Scarlet Witch and Quicksilver. Source:

Foolish bottom line
It can be frustrating for Marvel fans to know that their favorite characters in the comics are walled off in their own separate movie universes. While a recent announcement proclaimed that Quicksilver and Scarlet Witch -- X-Men characters -- will appear in Disney's 2015 Avengers: Age of Ultron sequel, this is likely a uniquely special case given the two characters' close association with The Avengers dating back to the 1960s. I would not expect friendly cooperation between these competing movie studios anytime in the near future. 

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Read/Post Comments (8) | Recommend This Article (13)

Comments from our Foolish Readers

Help us keep this a respectfully Foolish area! This is a place for our readers to discuss, debate, and learn more about the Foolish investing topic you read about above. Help us keep it clean and safe. If you believe a comment is abusive or otherwise violates our Fool's Rules, please report it via the Report this Comment Report this Comment icon found on every comment.

  • Report this Comment On December 26, 2013, at 12:48 AM, Minstrel wrote:

    I thoroughly enjoyed "Elektra". I don't know why it's considered a failure. Another overlooked gem was the admirable short-lived TV series "Witchblade", another Marvel property.

  • Report this Comment On December 26, 2013, at 8:53 AM, KingLinus3000 wrote:

    @Minstrel Witchblade is property of Top Cow an imprint of Image Comics.

  • Report this Comment On December 26, 2013, at 9:05 AM, fundinstrongarm wrote:

    I'd like more information on how/why all the various Marvel characters/teams got sold to separate studios to begin with. That's what I thought the article would at least touch on.

  • Report this Comment On December 26, 2013, at 9:40 AM, sniperboy wrote:

    Did Marvel also lease away the term "Mutant"? It sure seems like they avoid saying that work on the Agents of Shield show. What Marvel need to do is go back to their comic line and create a new group of mutants which have no relation to the X-Men. They could basically recreate the X-Men under a different name and with different characters.

  • Report this Comment On December 26, 2013, at 11:06 AM, mrcarlg200 wrote:

    This still doesn't explain why they can't use Spider Woman in The Agents Of Shield TV series. She is her own character and not really part of the Spider-Man universe. Also there are many characters they could use on the show but choose not to. They could introduce T'Challa/Black Panther by having the team escort him on a diplomatic mission, the team could come across some mystical problem and require Dr. Strange's help, they could come up against Moon Knight then team up realizing they have a common enemy, or they could have them work with Frank Castle as a cop before he becomes The Punisher. Disney just needs to losen the reigns a little as far as putting comic book characters in the TV show so they could introduce members of the Marvel universe and see which ones the fans react too. Kind of like what they did in the 90's with The Incredible Hulk TV movies.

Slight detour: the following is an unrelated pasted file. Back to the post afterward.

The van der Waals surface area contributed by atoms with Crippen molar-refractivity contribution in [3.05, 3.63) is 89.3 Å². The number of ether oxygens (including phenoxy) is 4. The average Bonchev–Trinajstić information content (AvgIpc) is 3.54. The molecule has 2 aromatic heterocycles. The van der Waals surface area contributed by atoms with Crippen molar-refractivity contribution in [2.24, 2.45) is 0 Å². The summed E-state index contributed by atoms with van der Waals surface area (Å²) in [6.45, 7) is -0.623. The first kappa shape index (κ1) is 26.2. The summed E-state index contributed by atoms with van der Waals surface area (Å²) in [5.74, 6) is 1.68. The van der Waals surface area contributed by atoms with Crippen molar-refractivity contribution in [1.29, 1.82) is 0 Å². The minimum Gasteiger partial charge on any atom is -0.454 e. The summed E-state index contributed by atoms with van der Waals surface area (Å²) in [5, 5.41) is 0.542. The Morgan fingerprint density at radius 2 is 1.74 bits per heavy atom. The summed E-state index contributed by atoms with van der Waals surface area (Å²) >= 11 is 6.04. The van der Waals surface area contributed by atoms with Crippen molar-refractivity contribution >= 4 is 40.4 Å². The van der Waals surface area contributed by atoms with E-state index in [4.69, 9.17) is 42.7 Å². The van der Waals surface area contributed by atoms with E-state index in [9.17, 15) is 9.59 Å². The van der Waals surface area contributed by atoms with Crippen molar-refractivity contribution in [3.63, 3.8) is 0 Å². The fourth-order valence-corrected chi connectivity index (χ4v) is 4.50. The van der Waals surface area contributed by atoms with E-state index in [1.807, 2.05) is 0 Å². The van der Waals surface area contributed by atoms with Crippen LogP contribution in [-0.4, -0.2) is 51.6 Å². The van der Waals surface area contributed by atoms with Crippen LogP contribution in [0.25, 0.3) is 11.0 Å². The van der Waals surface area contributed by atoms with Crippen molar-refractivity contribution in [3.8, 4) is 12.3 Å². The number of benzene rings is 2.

• Report this Comment On December 26, 2013, at 12:08 PM, matthewluke wrote:


    The specifics of the mutant matter are still unknown. The Fox/Marvel Mutant X lawsuit was settled confidentially in 2003, so we do not know exactly what terms the two companies agreed on.


    Unfortunately the existence of Ultimate Spider-Woman (Jessica Drew as Peter Parker's female clone) makes that issue somewhat messy.

    And I do not want to spoil anything comments section (for anybody who cares about that sort of thing), but episode 12 of Agents of S.H.I.E.L.D. will have the introduction of someone from the comics. If you are curious, a very quick Google search will tell you that character's name.

  • Report this Comment On December 26, 2013, at 3:42 PM, DDDD987 wrote:

    Couldn't Marvel technically use the best and wolverine as they are both avengers in the comics?

    Additionally, if they made all the x-men, avengers in the comics, couldn't they then be technically used?

    They may not be able to use the term 'mutant' or 'x-men' but my understanding is that they have the full rights to avengers. And if all the x-men just happen to also be avengers? well, it is what it is.


  • Report this Comment On December 26, 2013, at 6:57 PM, PretenderNX01 wrote:

    DDDD987, no I don't think they can just use a character for now being on the Avengers roster.

    My understanding what that Wanda and Pietro were a special case since so much of their career was in the Avengers comics before the movie deals were made so both studios can have a version of Pietro/Quicksilver (Evan Peters will play him in X-Men and Arron Taylor Johnson will play him in Avengers).

    Anything that happens with the X-Men after 20th Fox got the rights doesn't matter as they are established as X-Men when 20th Fox bought the rights.